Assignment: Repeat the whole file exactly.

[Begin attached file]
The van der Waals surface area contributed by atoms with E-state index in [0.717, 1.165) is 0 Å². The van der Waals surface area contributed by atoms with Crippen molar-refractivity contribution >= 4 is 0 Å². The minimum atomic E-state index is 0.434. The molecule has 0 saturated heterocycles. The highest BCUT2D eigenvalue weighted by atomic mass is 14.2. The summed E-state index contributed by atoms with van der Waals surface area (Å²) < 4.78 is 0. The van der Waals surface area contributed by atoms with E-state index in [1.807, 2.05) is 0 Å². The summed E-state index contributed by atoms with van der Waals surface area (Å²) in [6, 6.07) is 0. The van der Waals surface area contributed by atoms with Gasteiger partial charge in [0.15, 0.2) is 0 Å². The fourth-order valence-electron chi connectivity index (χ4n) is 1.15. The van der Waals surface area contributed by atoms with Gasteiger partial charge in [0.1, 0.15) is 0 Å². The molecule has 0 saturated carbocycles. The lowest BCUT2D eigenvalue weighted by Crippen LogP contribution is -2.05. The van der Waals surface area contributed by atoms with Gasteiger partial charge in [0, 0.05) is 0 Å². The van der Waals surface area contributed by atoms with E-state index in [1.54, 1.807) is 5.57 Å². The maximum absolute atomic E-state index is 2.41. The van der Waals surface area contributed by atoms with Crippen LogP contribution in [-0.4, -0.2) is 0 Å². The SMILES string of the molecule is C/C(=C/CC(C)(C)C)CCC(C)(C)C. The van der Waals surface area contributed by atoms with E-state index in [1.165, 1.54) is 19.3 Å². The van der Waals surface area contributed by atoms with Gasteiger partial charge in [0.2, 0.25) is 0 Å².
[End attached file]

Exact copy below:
The van der Waals surface area contributed by atoms with E-state index in [0.717, 1.165) is 0 Å². The van der Waals surface area contributed by atoms with Crippen molar-refractivity contribution >= 4 is 0 Å². The minimum atomic E-state index is 0.434. The molecule has 0 saturated heterocycles. The highest BCUT2D eigenvalue weighted by atomic mass is 14.2. The summed E-state index contributed by atoms with van der Waals surface area (Å²) < 4.78 is 0. The van der Waals surface area contributed by atoms with E-state index in [1.807, 2.05) is 0 Å². The summed E-state index contributed by atoms with van der Waals surface area (Å²) in [6, 6.07) is 0. The van der Waals surface area contributed by atoms with Gasteiger partial charge in [0.15, 0.2) is 0 Å². The fourth-order valence-electron chi connectivity index (χ4n) is 1.15. The van der Waals surface area contributed by atoms with Gasteiger partial charge in [0.1, 0.15) is 0 Å². The molecule has 0 saturated carbocycles. The lowest BCUT2D eigenvalue weighted by Crippen LogP contribution is -2.05. The van der Waals surface area contributed by atoms with Gasteiger partial charge in [0, 0.05) is 0 Å². The van der Waals surface area contributed by atoms with E-state index in [1.54, 1.807) is 5.57 Å². The maximum absolute atomic E-state index is 2.41. The van der Waals surface area contributed by atoms with Crippen LogP contribution in [-0.4, -0.2) is 0 Å². The SMILES string of the molecule is C/C(=C/CC(C)(C)C)CCC(C)(C)C. The van der Waals surface area contributed by atoms with E-state index in [1.165, 1.54) is 19.3 Å². The van der Waals surface area contributed by atoms with Gasteiger partial charge in [0.2, 0.25) is 0 Å².